This is a follow up question of this question. Summarized: The question is solved there good, however I wish to solve the problem the using Kirchhoff laws.
Kirchhoff's voltage/mesh law is nice as it gives a good method to solve passive networks. It just boils down to defining a (linearly independent) meshes, and solving the equations that come from these meshes; probably using some easy matrix algebra.
However I wonder how to handle this in the following schematic
There can be three meshes easily "identified" (of course there are many more just take the obvious ones), and for the calculations let's name the loop currents \$I_a, I_b, I_c\$ from left to right, and let's assume all loop currents are counter clockwise. (Can't seem to draw those in the schematic..).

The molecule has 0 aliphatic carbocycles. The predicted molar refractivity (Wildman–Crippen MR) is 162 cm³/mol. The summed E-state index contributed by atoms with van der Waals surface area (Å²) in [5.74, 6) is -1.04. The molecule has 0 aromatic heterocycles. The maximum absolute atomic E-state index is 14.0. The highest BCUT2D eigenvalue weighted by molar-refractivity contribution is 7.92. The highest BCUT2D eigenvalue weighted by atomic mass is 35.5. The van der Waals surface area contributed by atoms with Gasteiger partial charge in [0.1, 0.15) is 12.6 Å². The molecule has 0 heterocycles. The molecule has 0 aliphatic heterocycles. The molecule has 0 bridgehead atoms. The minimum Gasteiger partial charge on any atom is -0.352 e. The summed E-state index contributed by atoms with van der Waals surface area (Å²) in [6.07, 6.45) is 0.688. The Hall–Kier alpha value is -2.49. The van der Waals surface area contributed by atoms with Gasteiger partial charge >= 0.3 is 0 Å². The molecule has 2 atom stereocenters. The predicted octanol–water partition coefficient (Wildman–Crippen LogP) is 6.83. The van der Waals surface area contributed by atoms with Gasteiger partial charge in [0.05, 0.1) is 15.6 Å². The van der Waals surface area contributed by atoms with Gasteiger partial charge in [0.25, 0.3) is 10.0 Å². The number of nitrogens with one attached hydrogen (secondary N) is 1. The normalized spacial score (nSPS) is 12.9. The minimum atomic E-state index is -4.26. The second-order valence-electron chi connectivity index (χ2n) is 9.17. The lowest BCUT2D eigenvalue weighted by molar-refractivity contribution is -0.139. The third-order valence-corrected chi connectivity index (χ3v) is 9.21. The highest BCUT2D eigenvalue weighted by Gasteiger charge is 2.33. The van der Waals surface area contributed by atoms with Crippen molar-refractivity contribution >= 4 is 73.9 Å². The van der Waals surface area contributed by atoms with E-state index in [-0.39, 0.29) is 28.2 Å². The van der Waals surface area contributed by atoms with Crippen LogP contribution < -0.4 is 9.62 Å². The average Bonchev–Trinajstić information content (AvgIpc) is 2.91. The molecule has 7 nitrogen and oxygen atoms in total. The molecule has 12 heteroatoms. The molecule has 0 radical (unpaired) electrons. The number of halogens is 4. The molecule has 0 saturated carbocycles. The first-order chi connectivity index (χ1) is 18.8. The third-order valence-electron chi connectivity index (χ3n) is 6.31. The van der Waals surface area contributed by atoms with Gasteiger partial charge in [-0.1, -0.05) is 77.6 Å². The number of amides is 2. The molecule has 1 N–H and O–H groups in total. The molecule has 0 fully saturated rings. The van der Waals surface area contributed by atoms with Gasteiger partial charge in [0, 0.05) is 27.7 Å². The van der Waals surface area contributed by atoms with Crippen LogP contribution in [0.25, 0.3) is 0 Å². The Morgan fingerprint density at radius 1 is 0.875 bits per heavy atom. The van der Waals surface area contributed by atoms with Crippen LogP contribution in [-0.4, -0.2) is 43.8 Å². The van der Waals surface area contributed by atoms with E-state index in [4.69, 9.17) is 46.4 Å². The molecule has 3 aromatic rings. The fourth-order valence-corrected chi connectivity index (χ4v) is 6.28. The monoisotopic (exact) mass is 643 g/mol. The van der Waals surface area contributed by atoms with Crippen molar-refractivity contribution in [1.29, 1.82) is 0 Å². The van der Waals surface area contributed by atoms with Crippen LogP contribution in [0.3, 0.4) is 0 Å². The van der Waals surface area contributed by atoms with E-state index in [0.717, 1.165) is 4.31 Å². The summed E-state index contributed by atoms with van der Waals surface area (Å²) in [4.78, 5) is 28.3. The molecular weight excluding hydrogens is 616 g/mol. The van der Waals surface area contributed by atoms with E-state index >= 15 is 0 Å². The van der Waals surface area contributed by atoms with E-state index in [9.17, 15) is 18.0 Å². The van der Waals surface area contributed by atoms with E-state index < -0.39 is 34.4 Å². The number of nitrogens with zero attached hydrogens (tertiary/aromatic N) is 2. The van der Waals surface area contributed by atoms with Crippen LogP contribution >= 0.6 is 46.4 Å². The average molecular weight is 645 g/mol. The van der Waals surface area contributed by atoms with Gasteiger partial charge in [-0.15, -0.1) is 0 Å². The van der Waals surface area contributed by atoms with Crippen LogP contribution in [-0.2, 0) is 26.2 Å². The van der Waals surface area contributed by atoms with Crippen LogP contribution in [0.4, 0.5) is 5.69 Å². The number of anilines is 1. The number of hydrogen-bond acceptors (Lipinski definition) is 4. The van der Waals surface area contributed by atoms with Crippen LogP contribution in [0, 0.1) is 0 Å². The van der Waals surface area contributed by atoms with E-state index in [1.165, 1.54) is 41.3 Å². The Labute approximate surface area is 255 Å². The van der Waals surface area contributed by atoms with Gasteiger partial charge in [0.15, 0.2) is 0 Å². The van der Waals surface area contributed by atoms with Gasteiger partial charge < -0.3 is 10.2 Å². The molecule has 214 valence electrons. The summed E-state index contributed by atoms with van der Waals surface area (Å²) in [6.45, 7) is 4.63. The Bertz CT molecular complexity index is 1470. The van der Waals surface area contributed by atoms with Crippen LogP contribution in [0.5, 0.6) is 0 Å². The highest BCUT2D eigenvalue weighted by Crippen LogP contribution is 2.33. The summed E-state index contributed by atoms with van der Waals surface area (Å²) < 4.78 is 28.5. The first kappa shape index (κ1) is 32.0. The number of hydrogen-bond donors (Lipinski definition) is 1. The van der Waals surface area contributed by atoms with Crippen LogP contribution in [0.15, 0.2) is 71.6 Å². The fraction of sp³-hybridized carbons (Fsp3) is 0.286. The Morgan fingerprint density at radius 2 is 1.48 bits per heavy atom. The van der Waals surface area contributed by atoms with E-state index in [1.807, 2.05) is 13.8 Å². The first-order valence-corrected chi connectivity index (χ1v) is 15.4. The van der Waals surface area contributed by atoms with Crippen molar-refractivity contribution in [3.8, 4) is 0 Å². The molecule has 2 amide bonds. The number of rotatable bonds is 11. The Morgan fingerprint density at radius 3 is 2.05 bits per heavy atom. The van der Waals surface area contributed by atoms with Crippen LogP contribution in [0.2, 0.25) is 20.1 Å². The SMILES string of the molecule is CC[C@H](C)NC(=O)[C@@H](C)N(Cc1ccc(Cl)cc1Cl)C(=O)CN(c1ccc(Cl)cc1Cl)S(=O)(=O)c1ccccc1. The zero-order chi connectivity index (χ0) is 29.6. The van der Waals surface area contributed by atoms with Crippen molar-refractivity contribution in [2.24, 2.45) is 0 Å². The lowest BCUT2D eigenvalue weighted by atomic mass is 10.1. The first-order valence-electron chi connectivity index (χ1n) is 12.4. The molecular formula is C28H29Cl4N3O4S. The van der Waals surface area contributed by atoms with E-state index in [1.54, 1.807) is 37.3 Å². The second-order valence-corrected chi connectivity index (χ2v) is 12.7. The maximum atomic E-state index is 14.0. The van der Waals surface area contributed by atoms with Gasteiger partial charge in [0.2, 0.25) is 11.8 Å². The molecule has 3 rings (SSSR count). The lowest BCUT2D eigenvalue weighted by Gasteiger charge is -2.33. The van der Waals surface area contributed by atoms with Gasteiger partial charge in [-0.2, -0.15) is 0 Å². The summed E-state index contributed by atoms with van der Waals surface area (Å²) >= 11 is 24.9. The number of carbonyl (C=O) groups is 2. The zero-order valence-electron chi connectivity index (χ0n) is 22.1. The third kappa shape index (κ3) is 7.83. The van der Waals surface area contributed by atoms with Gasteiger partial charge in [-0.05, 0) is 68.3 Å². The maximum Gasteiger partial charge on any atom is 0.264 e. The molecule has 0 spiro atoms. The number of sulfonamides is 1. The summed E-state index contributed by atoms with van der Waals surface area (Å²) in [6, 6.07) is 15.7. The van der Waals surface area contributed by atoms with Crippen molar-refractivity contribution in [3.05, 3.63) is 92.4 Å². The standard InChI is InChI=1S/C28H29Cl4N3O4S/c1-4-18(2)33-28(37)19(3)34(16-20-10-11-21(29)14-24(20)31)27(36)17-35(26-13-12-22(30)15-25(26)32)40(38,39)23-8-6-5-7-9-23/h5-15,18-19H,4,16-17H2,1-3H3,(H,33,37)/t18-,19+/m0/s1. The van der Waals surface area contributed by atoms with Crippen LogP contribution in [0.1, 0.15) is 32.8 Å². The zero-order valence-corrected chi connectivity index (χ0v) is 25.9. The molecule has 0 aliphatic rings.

Now the to calculate the loops starting with the 8V voltage source: $$ 8 - I_aR_1 - 3 + (I_a- I_b)\cdot X = 0 $$ $$ (I_a- I_b)\cdot X - (I_b - I_c) \cdot R_2 = 0$$ $$ -(I_c - I_b) \cdot R_2 - I_c \cdot Y = 0$$
However as you can see I putted "X" and "Y" for the current sources - as I can't really see what a current source does with the voltage in a mesh. At first I would simply remove them from the equations (Ideal current source doesn't provide / remove voltage right?). And then add some extra equations: $$ I_a -I_b = 3 A$$ $$I_c = 1.25A$$
But can anyone do this? How to add current sources in the equations? Similar question: how would one add other passive components like inductors/capacitors (diodes?) to kirchhoff's laws? Or can I no longer use this law then?